Medicare Solvency Tied to Pay Cuts and Tax Increases
The Patient Protection and Affordable Care Act, as amended by the Health Care and Reconciliation Act of 2010, has served to “substantially improve” the financial outlook for both major trust funds supporting Medicare, say Medicare trustees in an annual report. To ensure the financial integrity of Medicare’s Hospital Insurance (HI) and to reduce the growth rate in Medicare costs, however, “additional policy initiatives are needed.”
Affordable Care Act provisions slowed HI trust fund spending by reducing payments to providers and increasing taxpayer contributions. The largest amount of projected savings comes from lower annual increases in the prices Medicare pays for services provided by hospitals, skilled nursing facilities (SNFs), home health agencies, and most other providers. Other provisions in the Affordable Care Act reduce Medicare costs through lower payments to private Medicare Advantage health plans. The additional contribution of 0.9 percent of earnings above $200,000 for single taxpayers or $250,000 for married couples filing joint returns also directly benefits the HI trust fund. The trustees report, however, that “the time gained by postponing the depletion of the HI trust fund should be used to determine effective solutions to the remaining long-range HI financial imbalance.”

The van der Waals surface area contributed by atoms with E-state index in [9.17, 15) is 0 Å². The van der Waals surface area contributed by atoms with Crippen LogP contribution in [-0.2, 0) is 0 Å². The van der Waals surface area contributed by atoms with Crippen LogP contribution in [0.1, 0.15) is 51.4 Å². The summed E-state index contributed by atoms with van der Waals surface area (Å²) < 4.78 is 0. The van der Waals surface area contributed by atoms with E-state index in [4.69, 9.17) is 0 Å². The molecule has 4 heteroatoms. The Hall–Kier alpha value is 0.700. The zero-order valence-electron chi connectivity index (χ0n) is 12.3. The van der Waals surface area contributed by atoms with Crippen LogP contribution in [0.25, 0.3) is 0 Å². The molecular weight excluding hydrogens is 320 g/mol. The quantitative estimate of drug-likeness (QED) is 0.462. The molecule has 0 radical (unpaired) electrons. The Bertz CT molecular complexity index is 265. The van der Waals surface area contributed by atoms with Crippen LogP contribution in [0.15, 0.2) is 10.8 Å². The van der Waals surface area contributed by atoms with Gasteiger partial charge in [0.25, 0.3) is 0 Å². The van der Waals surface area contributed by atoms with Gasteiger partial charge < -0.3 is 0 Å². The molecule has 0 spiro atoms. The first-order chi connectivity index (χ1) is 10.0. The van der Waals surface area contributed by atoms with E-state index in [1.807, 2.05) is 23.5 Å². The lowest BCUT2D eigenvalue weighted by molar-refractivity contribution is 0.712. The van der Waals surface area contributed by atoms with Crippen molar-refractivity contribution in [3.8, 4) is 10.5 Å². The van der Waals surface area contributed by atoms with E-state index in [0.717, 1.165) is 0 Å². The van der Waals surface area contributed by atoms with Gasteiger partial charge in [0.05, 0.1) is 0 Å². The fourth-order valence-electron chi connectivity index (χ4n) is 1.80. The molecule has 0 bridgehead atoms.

Projected costs for the Part B account in the Supplementary Medical Insurance (SMI) trust fund also are much lower as a result of the Affordable Care Act. However, the trustees report, “actual Part B costs are very likely to exceed current law projections because Congress is expected to continue to override an existing provision in the Medicare law that would,” under the sustainable growth rate (SGR) formula, reduce physician payment rates by approximately 23 percent on Dec. 1, 6.5 percent on Jan. 1, 2011, and 2.9 percent on Jan. 1, 2012.
Read the Medicare trustee’s annual report for complete details.